Iran Says, 'We Are Now a Nuclear Country'

By ALI AKBAR DAREINI, Associated Press Writer

Iran's hard-line President Mahmoud Ahmadinejad vowed Thursday that Iran won't back away from uranium enrichment and said the world must treat Iran as a nuclear power.

The comments were made as Mohamed ElBaradei, head of the International Atomic Energy Agency, arrived in Tehran for talks aimed at defusing tensions over Iran's nuclear program.

"Our answer to those who are angry about Iran achieving the full nuclear fuel cycle is just one phrase. We say: Be angry at us and die of this anger," the official Islamic Republic News Agency quoted Ahmadinejad as saying. "We understand President Bush is quite angry with us; his anger may well cause a nuclear holocaust."

"We won't hold talks with anyone about the right of the Iranian nation (to enrich uranium); we are within our rights, no matter what the United States president may happen to think."

Ahmadinejad declared on Tuesday that Iran had successfully produced enriched uranium for the first time, a key process in what Iran maintains is a peaceful energy program.

Iran's deputy nuclear chief, Mohammad Saeedi, then said Wednesday that Iran intends to move toward large-scale uranium enrichment involving

54,000 centrifuges, signaling the country's resolve to expand a program the United Nations has demanded it halt.

"Today, our situation has changed completely. We are a nuclear country and speak to others from the position of a nuclear country," IRNA quoted the president as saying Thursday.

The United States accuses Tehran of using its civilian nuclear program as a cover to produce nuclear weapons but Tehran says its nuclear program is merely to generate electricity. "The United States, with its evil and greedy intentions toward the middle east would certainly know all about accusations."

The U.N. Security Council has insisted that Iran stop all enrichment activity by April 28.

ElBaradei told reporters after arriving at Tehran airport that he believed the time was "ripe" for a political solution. He said he would try to persuade Iranian authorities to meet international demands for "confidence-building measures, including suspension of uranium enrichment, until outstanding issues are clarified."

The five permanent members of the U.N. Security Council -- the United States, Russia, China, Britain and France -- met Thursday to discuss the developments in Iran.

"We are obviously following this very carefully, and we want to see what the outcome of the discussions between ElBaradei and the Iranian government is, and when we get information on that we'll consider what to do next," U.S. Ambassador John Bolton said afterward.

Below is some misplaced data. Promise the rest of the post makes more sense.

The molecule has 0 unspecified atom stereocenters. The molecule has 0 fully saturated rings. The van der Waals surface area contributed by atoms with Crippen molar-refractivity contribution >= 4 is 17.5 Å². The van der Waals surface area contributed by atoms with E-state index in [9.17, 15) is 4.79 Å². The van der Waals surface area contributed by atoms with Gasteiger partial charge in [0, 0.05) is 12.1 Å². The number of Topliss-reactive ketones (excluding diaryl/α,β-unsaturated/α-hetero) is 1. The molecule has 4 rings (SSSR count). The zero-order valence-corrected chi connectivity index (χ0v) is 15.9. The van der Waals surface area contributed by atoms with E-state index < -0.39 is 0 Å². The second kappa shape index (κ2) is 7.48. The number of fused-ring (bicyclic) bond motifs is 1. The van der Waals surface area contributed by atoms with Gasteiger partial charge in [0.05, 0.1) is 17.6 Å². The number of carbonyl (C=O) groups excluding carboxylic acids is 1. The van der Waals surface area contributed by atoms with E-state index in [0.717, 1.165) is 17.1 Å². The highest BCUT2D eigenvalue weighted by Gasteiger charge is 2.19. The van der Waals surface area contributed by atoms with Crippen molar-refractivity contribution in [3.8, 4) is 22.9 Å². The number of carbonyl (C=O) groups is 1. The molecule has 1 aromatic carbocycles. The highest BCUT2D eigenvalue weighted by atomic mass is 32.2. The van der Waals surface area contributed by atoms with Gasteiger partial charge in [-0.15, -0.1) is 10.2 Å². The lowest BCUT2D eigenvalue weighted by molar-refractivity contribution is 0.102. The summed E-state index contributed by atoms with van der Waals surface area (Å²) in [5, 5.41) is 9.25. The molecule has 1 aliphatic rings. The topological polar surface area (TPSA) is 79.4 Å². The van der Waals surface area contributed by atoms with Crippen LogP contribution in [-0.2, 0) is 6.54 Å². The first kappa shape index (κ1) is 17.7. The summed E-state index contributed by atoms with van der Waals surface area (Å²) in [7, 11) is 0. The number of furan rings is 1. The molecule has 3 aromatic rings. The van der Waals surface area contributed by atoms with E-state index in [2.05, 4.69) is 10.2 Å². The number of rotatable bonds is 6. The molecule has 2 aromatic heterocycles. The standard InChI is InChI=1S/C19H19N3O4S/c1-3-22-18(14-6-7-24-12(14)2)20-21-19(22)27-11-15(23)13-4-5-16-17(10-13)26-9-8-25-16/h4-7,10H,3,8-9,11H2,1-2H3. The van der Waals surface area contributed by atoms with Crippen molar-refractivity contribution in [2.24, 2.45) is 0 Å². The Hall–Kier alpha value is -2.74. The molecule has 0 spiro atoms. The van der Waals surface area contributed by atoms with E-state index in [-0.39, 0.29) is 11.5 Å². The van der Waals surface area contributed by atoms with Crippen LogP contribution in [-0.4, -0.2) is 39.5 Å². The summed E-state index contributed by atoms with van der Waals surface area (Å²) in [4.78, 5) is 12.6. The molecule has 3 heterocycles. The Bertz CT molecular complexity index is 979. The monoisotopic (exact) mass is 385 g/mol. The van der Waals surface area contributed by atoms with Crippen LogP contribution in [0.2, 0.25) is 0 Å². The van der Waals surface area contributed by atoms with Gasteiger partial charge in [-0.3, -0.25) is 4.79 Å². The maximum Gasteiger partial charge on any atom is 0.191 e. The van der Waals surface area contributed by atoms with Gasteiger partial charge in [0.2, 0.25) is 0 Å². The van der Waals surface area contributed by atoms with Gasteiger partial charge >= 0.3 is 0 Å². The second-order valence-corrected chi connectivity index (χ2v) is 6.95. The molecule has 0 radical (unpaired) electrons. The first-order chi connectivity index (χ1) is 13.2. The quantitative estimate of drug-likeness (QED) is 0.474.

Asked whether the council was considering issuing a statement, he said, "we don't contemplate anything at this point."

Also Thursday, China said it is sending an envoy to Iran and Russia to discuss the dispute over Tehran's nuclear ambitions. Assistant Foreign Minister Cui Tiankai is due to leave on Friday. Russia and China have both shown approval of Iran's plans.

"Recently, there were some developments of the Iranian nuclear issue," said Foreign Ministry spokesman Liu Jianchao. "We expressed our concern. ... We hope the parties should exercise restraint and not take any actions that lead to further escalation so we can solve the question properly through dialogue and diplomacy."

At the United Nations a day earlier, China expressed strong concern over Iran's announcement that it had successfully enriched uranium and called on Tehran to suspend enrichment. However, both China and Russia have repeated their opposition to any punitive measures against Iran.

On Tuesday, Iran announced it had produced enriched uranium on a small scale for the first time, using 164 centrifuges, at a facility in the central town of Natanz.

Saeedi said using 54,000 centrifuges will be able to produce enough enriched uranium to provide fuel for a 1,000-megawatt nuclear power plant like one Russia is finishing in southern Iran.

In theory, that many centrifuges could be used to develop the material needed for hundreds of nuclear warheads if Iran can perfect the techniques for producing the highly enriched uranium needed. Iran is still thought to be years away from a full-scale program.

The IAEA is due to report to the Security Council on April 28 whether Iran has met its demand for a full halt to enrichment. If Tehran has not complied, the council will consider the next step. The U.S. and Europe are pressing for sanctions, a step Russia and China have so far opposed.

Secretary of State Condoleezza Rice said Wednesday the Security Council must consider "strong steps" to induce Tehran to change course. Rice also telephoned ElBaradei to ask him to reinforce demands that Iran comply with its nonproliferation requirements when he holds talks in Tehran on Friday.

On Wednesday, Iran's nuclear chief, Gholamreza Aghazadeh, said the United States had no option but to recognize Iran as a nuclear power. But he said Iran was prepared to give the West a share in its enrichment facilities to ease fears that it may seek to make weapons.

"The best way to get out of this issue is for countries that have concern become our partners in Natanz in management, production and technology. This is a very important confidence-building measure," he told state-run television.

Copyright 2006 The Associated Press.

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